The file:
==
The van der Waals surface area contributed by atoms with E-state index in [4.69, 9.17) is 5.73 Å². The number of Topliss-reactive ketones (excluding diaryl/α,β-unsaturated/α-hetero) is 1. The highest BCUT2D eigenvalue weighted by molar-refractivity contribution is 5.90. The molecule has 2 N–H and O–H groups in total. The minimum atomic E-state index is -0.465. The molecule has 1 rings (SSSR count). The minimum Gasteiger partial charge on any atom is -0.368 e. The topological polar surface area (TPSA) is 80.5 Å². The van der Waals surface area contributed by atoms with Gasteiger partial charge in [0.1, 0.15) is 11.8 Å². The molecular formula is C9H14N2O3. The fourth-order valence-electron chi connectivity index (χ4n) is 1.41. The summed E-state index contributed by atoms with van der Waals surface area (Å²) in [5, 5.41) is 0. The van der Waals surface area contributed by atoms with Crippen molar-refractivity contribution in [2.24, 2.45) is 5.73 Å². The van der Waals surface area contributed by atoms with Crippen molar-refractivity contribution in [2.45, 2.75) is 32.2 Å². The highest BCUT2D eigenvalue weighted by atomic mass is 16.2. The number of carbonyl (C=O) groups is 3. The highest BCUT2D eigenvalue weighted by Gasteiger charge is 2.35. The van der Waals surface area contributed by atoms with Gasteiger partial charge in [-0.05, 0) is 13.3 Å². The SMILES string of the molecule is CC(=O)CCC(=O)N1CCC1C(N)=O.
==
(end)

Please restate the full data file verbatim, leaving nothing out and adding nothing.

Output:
The van der Waals surface area contributed by atoms with E-state index in [4.69, 9.17) is 5.73 Å². The number of Topliss-reactive ketones (excluding diaryl/α,β-unsaturated/α-hetero) is 1. The highest BCUT2D eigenvalue weighted by molar-refractivity contribution is 5.90. The molecule has 2 N–H and O–H groups in total. The minimum atomic E-state index is -0.465. The molecule has 1 rings (SSSR count). The minimum Gasteiger partial charge on any atom is -0.368 e. The topological polar surface area (TPSA) is 80.5 Å². The van der Waals surface area contributed by atoms with Gasteiger partial charge in [0.1, 0.15) is 11.8 Å². The molecular formula is C9H14N2O3. The fourth-order valence-electron chi connectivity index (χ4n) is 1.41. The summed E-state index contributed by atoms with van der Waals surface area (Å²) in [5, 5.41) is 0. The van der Waals surface area contributed by atoms with Crippen molar-refractivity contribution in [2.24, 2.45) is 5.73 Å². The van der Waals surface area contributed by atoms with Crippen molar-refractivity contribution in [2.45, 2.75) is 32.2 Å². The highest BCUT2D eigenvalue weighted by atomic mass is 16.2. The number of carbonyl (C=O) groups is 3. The highest BCUT2D eigenvalue weighted by Gasteiger charge is 2.35. The van der Waals surface area contributed by atoms with Gasteiger partial charge in [-0.05, 0) is 13.3 Å². The SMILES string of the molecule is CC(=O)CCC(=O)N1CCC1C(N)=O.